EU Regulators Mull Action On Universal Smartphone Chargers

Tom Jowitt is a leading British tech freelance and long standing contributor to TechWeek Europe

Frustrated at lack of progress towards universal phone charger, EU to consider whether to take action

The European Commission is to launch an assessment over whether there is a need to take action to ensure an universal smartphone charger.

The Commission, citing the ‘unsatisfactory progress’ of the current system, said it would shortly launch an impact assessment study to evaluate costs and benefits of a genuine universal charger.

It comes after years of pressure to get smartphone makers to standardise on one universal charger design to put an end to charger clutter and reduce 51,000 tons of electronic waste yearly from old chargers.

Two camps

At the moment, smartphone chargers are effectively split into the Android or Apple camp.

The majority of smartphones and tablets are powered by a MicroUSB cable, but others such as Apple use the Lightning proprietary connector for their devices.

This is despite the fact that the majority of smartphone manufacturers (including Apple) adopted the MicroUSB standard back in 2009, and the final micro-USB design charger was officially agreed in 2010.

And in 2014, the European Parliament also gave its formal support for an universal charger for smartphones, tablets and other portable electronics.

But the difference between the two camps (Android and Apple) necessitates the use and purchase of additional equipment.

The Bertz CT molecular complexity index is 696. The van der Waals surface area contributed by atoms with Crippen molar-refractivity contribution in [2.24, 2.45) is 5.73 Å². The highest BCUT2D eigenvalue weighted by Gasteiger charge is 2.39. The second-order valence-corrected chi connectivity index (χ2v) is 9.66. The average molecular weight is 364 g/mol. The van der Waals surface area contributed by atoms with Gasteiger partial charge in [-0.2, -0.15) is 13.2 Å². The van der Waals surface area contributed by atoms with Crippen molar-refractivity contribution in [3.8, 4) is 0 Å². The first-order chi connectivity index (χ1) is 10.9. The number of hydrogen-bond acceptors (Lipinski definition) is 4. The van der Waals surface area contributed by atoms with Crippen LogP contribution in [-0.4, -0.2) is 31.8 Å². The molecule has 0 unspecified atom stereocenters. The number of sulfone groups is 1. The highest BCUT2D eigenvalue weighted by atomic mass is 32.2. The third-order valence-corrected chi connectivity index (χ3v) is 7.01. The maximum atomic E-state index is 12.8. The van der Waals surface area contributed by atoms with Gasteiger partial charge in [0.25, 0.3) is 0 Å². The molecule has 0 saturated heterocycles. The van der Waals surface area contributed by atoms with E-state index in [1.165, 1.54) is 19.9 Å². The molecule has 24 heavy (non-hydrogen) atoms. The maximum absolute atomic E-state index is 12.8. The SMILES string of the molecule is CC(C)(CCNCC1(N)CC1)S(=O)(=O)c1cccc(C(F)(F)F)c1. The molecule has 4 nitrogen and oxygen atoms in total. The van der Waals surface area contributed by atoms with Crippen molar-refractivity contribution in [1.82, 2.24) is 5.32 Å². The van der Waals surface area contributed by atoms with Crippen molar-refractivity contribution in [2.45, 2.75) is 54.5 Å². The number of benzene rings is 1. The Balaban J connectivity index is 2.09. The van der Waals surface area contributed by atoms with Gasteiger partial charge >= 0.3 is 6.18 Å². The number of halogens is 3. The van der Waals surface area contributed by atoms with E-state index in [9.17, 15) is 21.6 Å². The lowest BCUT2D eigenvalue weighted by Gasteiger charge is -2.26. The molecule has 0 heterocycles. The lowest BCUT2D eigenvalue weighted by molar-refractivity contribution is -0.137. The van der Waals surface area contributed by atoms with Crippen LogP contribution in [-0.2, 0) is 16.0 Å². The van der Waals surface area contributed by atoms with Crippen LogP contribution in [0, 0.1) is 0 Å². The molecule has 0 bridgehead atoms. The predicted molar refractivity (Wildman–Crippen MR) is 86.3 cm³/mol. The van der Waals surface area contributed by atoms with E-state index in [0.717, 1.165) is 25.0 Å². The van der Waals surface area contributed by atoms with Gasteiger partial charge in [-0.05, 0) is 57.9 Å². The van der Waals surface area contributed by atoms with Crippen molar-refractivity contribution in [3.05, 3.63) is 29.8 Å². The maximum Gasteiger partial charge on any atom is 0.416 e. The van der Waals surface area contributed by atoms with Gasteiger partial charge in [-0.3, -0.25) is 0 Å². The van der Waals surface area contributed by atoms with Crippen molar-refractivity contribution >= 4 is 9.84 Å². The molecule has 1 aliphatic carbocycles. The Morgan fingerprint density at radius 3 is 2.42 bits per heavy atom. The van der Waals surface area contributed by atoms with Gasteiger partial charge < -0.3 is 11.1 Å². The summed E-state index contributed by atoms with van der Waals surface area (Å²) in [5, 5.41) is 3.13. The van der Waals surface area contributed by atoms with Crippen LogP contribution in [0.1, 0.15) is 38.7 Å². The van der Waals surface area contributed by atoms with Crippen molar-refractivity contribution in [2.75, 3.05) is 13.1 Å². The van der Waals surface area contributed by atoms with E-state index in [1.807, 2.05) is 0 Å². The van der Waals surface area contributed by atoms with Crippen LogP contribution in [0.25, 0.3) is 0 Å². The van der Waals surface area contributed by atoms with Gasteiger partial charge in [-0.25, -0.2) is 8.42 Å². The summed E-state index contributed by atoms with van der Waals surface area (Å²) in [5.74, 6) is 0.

It remains to be seen whether the EU will seek to force Cupertino-based Apple to comply with the universal standard connector.

European study

And now according to Reuters, EU competition chief Margrethe Vestager has said that EU regulators plan to study whether there is a need for action in the push for a common mobile phone charger following a lack of progress by the two camps.

The EU executive said it was not happy with the status quo.

“Given the unsatisfactory progress with this voluntary approach, the Commission will shortly launch an impact assessment study to evaluate costs and benefits of different other options,” Vestager reportedly said in an 1 August response to a query from an EU lawmaker.

An ‘impact assessment study’ will help the European Commission decide whether there is a need for action and analyse the impact of various options.

Apple last year finally added the ability to its iPhone 8 and iPhone X handsets to be charged wirelessly, after it formally adopted the Qi specification, promoted by the Wireless Power Consortium (WPC).

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